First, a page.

Three nominees have been shortlisted for the UKRN 2022 Dorothy Bishop Early Career Researcher Prize.

  • Dr Amy Orben
  • Dr Charlotte Pennington
  • Dr Samuel Westwood

The UKRN Advisory Board shortlisted from a pool of 12 nominees and 30 nominations, based its assessment on the criteria:

  • Evidence of a sustained contribution towards the promotion and delivery of activities that have served to improve research quality in the UK,
  • and, alignment with the mission and values of UKRN.

The chair of the Advisory Board, Sarah de Rijcke, offered the comment “All the prize nominees are frontrunners in responsible research practice in their field. They are not only intrinsically motivated to lead by example, but they also affect real change by setting up new initiatives at their universities, raising awareness, providing training, and doing important advocacy work in advisory committees and governing bodies to foster a healthy research culture.”

Profiles of the shortlisted nominees

Dr Amy Orben: Since her PhD Amy has established a proven track record of developing partnerships and initiatives to promote reproducible research on institutional, national and international stages. This includes co-founding ReproducibiliTea, an ECR Open Science journal club initiative which is now present at over 100 universities worldwide. As part of ReproducibiliTea, she built a team that delivered one of the most successful grassroots ECR Open Science initiatives both in the UK and internationally; she also served as Chair of the ReproducibiliTea Steering Committee until early 2020. During her time as Chair, ReproducibiliTea partnered with the UK Reproducibility Network, won funding, launched a podcast, built a web presence, hosted multiple workshops, and was featured in Nature. It has motivated many ECRs to adopt Open Science practices and empowered them to advocate for change in their departments.
At the University of Cambridge, Amy now sits on the senior Steering Committee for Open Research and chairs her departmental MRC Cognition and Brain Sciences Unit Open Science Committee. Over the last year she has been integral in designing and establishing an innovative institutional Rights Retention trail that will be launched at Cambridge in April 2022 and will provide a new way of researchers to engage in Open Access publishing. Furthermore, Amy designed and now delivers a highly successful annual 16-hour graduate lecture course in “Robust Behavioural Science” to students across multiple university departments. The course provides a foundational education in reproducible research and open science, educating the next generation of researchers in this space.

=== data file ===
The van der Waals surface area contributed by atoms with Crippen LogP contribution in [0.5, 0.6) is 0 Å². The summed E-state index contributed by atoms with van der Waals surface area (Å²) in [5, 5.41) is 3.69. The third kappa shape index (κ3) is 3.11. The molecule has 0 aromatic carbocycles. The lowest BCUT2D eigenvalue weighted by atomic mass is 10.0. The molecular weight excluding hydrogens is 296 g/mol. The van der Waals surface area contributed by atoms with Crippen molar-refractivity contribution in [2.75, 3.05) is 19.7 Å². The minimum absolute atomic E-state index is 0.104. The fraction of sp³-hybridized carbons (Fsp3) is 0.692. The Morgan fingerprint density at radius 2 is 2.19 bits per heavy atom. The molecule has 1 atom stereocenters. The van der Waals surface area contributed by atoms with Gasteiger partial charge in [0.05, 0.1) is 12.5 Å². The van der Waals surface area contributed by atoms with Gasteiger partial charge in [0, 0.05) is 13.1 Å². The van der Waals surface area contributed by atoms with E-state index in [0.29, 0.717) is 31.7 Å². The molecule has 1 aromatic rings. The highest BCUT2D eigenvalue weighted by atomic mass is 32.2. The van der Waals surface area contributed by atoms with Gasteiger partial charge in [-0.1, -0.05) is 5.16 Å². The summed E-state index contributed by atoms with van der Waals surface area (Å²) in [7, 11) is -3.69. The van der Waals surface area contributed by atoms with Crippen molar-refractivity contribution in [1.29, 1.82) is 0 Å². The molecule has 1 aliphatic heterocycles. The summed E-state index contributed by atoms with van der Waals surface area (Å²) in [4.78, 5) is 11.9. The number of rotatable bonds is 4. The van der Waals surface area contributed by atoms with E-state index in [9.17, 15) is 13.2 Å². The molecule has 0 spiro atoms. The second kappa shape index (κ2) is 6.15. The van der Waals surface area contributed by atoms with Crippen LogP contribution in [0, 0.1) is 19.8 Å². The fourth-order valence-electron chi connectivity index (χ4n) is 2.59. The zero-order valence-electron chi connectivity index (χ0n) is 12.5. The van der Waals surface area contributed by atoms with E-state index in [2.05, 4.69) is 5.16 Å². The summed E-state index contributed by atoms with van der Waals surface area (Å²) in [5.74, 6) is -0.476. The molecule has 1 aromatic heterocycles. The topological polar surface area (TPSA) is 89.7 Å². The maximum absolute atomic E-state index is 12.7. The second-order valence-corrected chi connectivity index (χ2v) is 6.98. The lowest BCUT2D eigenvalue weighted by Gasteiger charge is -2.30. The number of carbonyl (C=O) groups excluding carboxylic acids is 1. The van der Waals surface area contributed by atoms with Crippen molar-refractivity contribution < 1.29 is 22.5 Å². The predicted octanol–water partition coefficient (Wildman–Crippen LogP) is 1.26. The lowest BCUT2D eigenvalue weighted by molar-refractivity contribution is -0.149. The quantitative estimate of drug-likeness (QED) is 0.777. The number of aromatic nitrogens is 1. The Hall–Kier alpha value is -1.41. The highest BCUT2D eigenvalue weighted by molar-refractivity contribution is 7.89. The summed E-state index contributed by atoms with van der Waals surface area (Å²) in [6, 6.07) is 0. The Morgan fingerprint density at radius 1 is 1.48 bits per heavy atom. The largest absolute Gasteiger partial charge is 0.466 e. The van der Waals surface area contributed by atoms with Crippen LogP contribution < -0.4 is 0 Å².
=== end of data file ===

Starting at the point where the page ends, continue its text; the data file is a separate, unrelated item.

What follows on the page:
Dr Charlotte Pennington: Charlotte is a Lecturer in Psychology at Aston University, with research interests in addictive behaviours and social cognition. Charlotte has a passion for methodology, open science and reproducibility. She conducts work on the reliability of experimental measures with a view to improving ways to measure human behaviour, is involved in several meta-research projects evaluating the effectiveness of study preregistration, and advocates for big team science within her own research discipline of addiction science. She is Aston’s Local Network Lead of the UK Reproducibility Network (UKRN), organises the Aston ReproducibilTEA journal club, and is an Action Editor/Recommender for Addiction Research & Theory, and Peer Community In Registered Reports. Charlotte is particularly motivated to embed open science into teaching and pedagogy: she is a member of the Framework for Open & Reproducible Research Training (FORRT), a partner of the GW4 Student-Research Consortium, and is currently writing a book for Open University Press titled “A Student’s Guide to Open Science: Using the Replication Crisis to Reform Psychology”. Charlotte aims to lower barriers to the uptake and adoption of open science by training and teaching students and researchers across all career levels.
Dr Samuel Westwood: Samuel is a lecturer in Psychology currently based at the University of Westminster. He’s a keen advocate for best practice in academic research, and invests considerable time to lowering barriers of entry into open and transparent research practices. For instance, in 2018 he founded the RIOT Science Club, a seminar series that provides training in open scholarship practices, which is now franchised to several universities in the UK and Europe. The RIOTS Club draws attendees from across the globe, has a combined Twitter/YouTube following of 6,000, and the recordings of seminars are used in undergraduate modules in several UK universities. With the view of changing policies and procedures to incentivise open research, Samuel has been a proactive local network lead for the UK Reproducibility Network (UKRN) at three universities, and his activities facilitated in signing up Kings College London to the UKRN. These activities include setting up the King’s Open Research Group Initiative (KORGI) and organising several online conferences that have attracted nearly 6,000 views on YouTube. Recently, his work extends to easing senior academics into open research, and helping to incorporate open scholarship into higher education.